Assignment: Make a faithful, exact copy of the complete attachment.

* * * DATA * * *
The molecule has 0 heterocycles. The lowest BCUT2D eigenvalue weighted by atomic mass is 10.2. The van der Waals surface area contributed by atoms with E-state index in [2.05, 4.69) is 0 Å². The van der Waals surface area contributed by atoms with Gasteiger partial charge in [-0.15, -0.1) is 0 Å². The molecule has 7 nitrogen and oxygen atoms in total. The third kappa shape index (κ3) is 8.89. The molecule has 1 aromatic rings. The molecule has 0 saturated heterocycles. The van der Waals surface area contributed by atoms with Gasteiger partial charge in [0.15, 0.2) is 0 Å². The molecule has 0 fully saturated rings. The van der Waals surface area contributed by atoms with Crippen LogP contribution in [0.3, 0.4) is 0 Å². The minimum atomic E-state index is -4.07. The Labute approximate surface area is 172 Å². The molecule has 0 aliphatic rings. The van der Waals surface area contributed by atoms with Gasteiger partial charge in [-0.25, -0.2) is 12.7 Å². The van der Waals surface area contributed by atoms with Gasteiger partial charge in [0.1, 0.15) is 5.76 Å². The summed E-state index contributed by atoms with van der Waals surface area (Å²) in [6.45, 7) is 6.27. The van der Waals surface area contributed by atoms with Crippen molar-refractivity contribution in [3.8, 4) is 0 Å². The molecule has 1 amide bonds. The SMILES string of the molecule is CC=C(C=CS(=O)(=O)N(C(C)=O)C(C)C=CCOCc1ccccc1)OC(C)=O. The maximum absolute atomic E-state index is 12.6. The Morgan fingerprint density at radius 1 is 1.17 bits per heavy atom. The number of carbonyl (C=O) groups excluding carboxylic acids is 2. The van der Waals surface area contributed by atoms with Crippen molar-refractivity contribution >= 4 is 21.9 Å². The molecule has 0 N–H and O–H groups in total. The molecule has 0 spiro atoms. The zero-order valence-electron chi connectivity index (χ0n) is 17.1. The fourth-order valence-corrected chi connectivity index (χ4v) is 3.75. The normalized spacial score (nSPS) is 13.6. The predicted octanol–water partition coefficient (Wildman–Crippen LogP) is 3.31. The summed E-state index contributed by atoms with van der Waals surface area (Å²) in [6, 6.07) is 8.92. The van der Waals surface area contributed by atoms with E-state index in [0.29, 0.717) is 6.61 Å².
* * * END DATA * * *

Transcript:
The molecule has 0 heterocycles. The lowest BCUT2D eigenvalue weighted by atomic mass is 10.2. The van der Waals surface area contributed by atoms with E-state index in [2.05, 4.69) is 0 Å². The van der Waals surface area contributed by atoms with Gasteiger partial charge in [-0.15, -0.1) is 0 Å². The molecule has 7 nitrogen and oxygen atoms in total. The third kappa shape index (κ3) is 8.89. The molecule has 1 aromatic rings. The molecule has 0 saturated heterocycles. The van der Waals surface area contributed by atoms with Gasteiger partial charge in [0.15, 0.2) is 0 Å². The molecule has 0 fully saturated rings. The van der Waals surface area contributed by atoms with Crippen LogP contribution in [0.3, 0.4) is 0 Å². The minimum atomic E-state index is -4.07. The Labute approximate surface area is 172 Å². The molecule has 0 aliphatic rings. The van der Waals surface area contributed by atoms with Gasteiger partial charge in [-0.25, -0.2) is 12.7 Å². The van der Waals surface area contributed by atoms with Gasteiger partial charge in [0.1, 0.15) is 5.76 Å². The summed E-state index contributed by atoms with van der Waals surface area (Å²) in [6.45, 7) is 6.27. The van der Waals surface area contributed by atoms with Crippen molar-refractivity contribution in [3.8, 4) is 0 Å². The molecule has 1 amide bonds. The SMILES string of the molecule is CC=C(C=CS(=O)(=O)N(C(C)=O)C(C)C=CCOCc1ccccc1)OC(C)=O. The maximum absolute atomic E-state index is 12.6. The Morgan fingerprint density at radius 1 is 1.17 bits per heavy atom. The number of carbonyl (C=O) groups excluding carboxylic acids is 2. The van der Waals surface area contributed by atoms with Crippen molar-refractivity contribution >= 4 is 21.9 Å². The molecule has 0 N–H and O–H groups in total. The molecule has 0 spiro atoms. The zero-order valence-electron chi connectivity index (χ0n) is 17.1. The fourth-order valence-corrected chi connectivity index (χ4v) is 3.75. The normalized spacial score (nSPS) is 13.6. The predicted octanol–water partition coefficient (Wildman–Crippen LogP) is 3.31. The summed E-state index contributed by atoms with van der Waals surface area (Å²) in [6, 6.07) is 8.92. The van der Waals surface area contributed by atoms with E-state index in [0.29, 0.717) is 6.61 Å².